“A father is also to provide for his family. If he does not, he “denies the faith and is worse than an unbeliever” (1 Timothy 5:8). So a man who makes no effort to provide for his family cannot rightly call himself a Christian. This does not mean that the wife cannot assist in supporting the family—Proverbs 31 demonstrates that a godly wife may surely do so—but providing for the family is not primarily her responsibility; it is her husband’s.”
The next website references the same verse from 1 Timothy, with this commentary:
“1 Timothy 5:8 — As the head of the family (see next point), a man should provide, not just for himself, but for his whole household.”
Here, for review, is the full verse in the ESV:
“But if anyone does not provide for his relatives, and especially for members of his household, he has denied the faith and is worse than an unbeliever.”
At least six of the first ten Google results1 interpret the same verse in the same way. Only one might disagree. If you base your theology on Google, then you have a pretty strong consensus: 1 Timothy 5:8 teaches that husbands and fathers must provide for their families. But is it correct?
I think there are two problems with this interpretation.First, the context of the verse is not about fathers or husbands. It is not about caring for wives or children. It is about carrying for widows. The widows are older women, not children and–obviously–not wives. The only caregivers explicitly mentioned are “children and grandchildren” (or perhaps other descendants; the second word is a general term) and “believing women.” (“Believing women” are probably mentioned because the care of widows was generally seen as the responsibility of woman; it was often considered unfitting for a single man to care for a widow relative, and a married man would usually let his wife do the care-giving.)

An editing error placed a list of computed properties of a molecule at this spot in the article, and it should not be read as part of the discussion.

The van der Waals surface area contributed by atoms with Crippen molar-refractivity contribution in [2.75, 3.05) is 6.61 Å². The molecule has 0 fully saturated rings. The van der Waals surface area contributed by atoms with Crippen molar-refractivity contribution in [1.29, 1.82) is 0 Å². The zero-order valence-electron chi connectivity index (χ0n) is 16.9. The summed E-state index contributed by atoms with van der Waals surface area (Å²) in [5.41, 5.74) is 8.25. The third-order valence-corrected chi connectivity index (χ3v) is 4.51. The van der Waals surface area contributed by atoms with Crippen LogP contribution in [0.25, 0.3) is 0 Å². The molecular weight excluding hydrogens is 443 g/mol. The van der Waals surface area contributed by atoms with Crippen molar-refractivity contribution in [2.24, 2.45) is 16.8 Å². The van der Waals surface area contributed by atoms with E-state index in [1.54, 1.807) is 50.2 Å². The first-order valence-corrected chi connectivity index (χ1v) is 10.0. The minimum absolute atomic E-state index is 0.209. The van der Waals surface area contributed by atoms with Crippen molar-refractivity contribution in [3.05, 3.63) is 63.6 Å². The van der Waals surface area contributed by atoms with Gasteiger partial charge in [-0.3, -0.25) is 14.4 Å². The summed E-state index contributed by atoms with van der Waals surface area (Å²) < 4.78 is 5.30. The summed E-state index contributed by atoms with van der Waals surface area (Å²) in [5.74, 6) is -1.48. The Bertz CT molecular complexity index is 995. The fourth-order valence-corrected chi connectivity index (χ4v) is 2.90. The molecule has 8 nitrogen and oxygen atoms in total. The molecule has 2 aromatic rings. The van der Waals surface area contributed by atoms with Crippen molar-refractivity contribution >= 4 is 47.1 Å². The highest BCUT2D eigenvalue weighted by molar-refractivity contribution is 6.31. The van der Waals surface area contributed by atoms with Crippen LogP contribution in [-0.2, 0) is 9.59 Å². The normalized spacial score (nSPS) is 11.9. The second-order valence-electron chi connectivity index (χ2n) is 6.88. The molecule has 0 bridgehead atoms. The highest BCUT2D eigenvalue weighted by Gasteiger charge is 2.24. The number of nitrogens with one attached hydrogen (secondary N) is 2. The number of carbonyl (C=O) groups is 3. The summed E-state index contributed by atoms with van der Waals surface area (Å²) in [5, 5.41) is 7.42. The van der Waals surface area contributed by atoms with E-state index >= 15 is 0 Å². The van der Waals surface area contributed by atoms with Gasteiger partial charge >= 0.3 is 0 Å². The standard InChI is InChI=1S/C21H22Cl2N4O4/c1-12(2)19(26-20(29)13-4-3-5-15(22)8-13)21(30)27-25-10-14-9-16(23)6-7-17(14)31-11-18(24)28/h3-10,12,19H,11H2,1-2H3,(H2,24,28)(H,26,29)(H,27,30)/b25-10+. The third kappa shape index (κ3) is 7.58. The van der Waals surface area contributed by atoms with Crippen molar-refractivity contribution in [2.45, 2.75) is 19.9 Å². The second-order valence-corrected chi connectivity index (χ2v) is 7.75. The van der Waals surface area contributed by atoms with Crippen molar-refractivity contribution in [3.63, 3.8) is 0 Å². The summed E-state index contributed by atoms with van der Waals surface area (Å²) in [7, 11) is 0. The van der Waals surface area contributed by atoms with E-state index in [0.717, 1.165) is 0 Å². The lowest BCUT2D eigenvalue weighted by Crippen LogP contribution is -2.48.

No direct mention is made of husbands anywhere in the context except in the qualifications for enrolling widows under the church’s care; such a widow must have “been the wife of one husband”–a one-man woman, probably meaning not adulterous. And the only roles of husbands that are mentioned (indirectly) are their roles in satisfying the passions of their wives and helping them bear children. Even when discussing how younger widows will want to remarry, no mention is made of how they might be seeking a husband to provide for them. So nothing in the context suggests that 1 Timothy 5:8 is about the role of husbands.
This raises a question: If 1 Timothy 5:8 is about the care-giving duties of children, grandchildren, and believing women, then why the masculine terms in our verse? The ESV has three masculine pronouns: his, his, and he. Why the masculine language if men are not in focus?